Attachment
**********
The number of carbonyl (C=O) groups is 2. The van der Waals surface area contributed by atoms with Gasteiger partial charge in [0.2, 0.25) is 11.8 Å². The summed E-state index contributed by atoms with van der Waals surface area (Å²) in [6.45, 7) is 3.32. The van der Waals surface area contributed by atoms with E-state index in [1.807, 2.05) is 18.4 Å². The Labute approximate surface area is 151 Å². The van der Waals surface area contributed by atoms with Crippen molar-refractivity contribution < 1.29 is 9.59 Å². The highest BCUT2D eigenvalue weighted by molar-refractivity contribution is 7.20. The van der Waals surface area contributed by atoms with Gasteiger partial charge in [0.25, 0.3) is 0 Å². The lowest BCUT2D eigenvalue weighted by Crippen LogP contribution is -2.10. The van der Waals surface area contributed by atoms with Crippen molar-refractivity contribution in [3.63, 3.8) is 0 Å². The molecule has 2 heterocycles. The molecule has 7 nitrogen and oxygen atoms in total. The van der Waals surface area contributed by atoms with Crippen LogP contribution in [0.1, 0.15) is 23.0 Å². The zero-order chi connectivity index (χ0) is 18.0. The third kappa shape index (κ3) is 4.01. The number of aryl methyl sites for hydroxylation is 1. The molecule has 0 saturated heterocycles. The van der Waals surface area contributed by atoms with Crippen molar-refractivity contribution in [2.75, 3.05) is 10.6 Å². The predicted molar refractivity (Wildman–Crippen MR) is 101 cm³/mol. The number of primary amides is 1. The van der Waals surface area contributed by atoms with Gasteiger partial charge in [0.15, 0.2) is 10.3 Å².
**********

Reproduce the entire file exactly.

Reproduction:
The number of carbonyl (C=O) groups is 2. The van der Waals surface area contributed by atoms with Gasteiger partial charge in [0.2, 0.25) is 11.8 Å². The summed E-state index contributed by atoms with van der Waals surface area (Å²) in [6.45, 7) is 3.32. The van der Waals surface area contributed by atoms with E-state index in [1.807, 2.05) is 18.4 Å². The Labute approximate surface area is 151 Å². The van der Waals surface area contributed by atoms with Crippen molar-refractivity contribution < 1.29 is 9.59 Å². The highest BCUT2D eigenvalue weighted by molar-refractivity contribution is 7.20. The van der Waals surface area contributed by atoms with Gasteiger partial charge in [0.25, 0.3) is 0 Å². The lowest BCUT2D eigenvalue weighted by Crippen LogP contribution is -2.10. The van der Waals surface area contributed by atoms with Crippen molar-refractivity contribution in [3.63, 3.8) is 0 Å². The molecule has 2 heterocycles. The molecule has 7 nitrogen and oxygen atoms in total. The van der Waals surface area contributed by atoms with Crippen LogP contribution in [0.1, 0.15) is 23.0 Å². The zero-order chi connectivity index (χ0) is 18.0. The third kappa shape index (κ3) is 4.01. The number of aryl methyl sites for hydroxylation is 1. The molecule has 0 saturated heterocycles. The van der Waals surface area contributed by atoms with Crippen molar-refractivity contribution in [2.75, 3.05) is 10.6 Å². The predicted molar refractivity (Wildman–Crippen MR) is 101 cm³/mol. The number of primary amides is 1. The van der Waals surface area contributed by atoms with Gasteiger partial charge in [0.15, 0.2) is 10.3 Å².